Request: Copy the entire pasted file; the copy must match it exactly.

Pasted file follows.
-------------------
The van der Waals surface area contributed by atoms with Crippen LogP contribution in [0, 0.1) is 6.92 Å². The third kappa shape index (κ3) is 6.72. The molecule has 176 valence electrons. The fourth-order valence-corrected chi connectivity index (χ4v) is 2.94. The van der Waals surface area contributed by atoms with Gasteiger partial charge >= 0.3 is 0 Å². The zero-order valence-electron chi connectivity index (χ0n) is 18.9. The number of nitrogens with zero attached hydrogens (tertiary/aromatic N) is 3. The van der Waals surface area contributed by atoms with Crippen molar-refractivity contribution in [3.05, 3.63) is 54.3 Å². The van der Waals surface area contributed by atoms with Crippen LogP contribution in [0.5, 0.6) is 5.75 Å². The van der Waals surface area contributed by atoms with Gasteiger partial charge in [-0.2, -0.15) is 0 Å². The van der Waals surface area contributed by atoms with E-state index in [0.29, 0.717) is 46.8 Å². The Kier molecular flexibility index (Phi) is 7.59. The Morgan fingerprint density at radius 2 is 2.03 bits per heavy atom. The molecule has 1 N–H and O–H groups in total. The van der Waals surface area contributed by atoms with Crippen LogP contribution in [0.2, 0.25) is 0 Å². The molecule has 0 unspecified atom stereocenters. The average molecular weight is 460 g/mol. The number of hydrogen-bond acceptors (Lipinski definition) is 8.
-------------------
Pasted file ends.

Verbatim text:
The van der Waals surface area contributed by atoms with Crippen LogP contribution in [0, 0.1) is 6.92 Å². The third kappa shape index (κ3) is 6.72. The molecule has 176 valence electrons. The fourth-order valence-corrected chi connectivity index (χ4v) is 2.94. The van der Waals surface area contributed by atoms with Gasteiger partial charge >= 0.3 is 0 Å². The zero-order valence-electron chi connectivity index (χ0n) is 18.9. The number of nitrogens with zero attached hydrogens (tertiary/aromatic N) is 3. The van der Waals surface area contributed by atoms with Crippen molar-refractivity contribution in [3.05, 3.63) is 54.3 Å². The van der Waals surface area contributed by atoms with Crippen LogP contribution in [0.5, 0.6) is 5.75 Å². The van der Waals surface area contributed by atoms with Gasteiger partial charge in [-0.2, -0.15) is 0 Å². The van der Waals surface area contributed by atoms with E-state index in [0.29, 0.717) is 46.8 Å². The Kier molecular flexibility index (Phi) is 7.59. The Morgan fingerprint density at radius 2 is 2.03 bits per heavy atom. The molecule has 1 N–H and O–H groups in total. The van der Waals surface area contributed by atoms with Crippen LogP contribution in [0.2, 0.25) is 0 Å². The molecule has 0 unspecified atom stereocenters. The average molecular weight is 460 g/mol. The number of hydrogen-bond acceptors (Lipinski definition) is 8.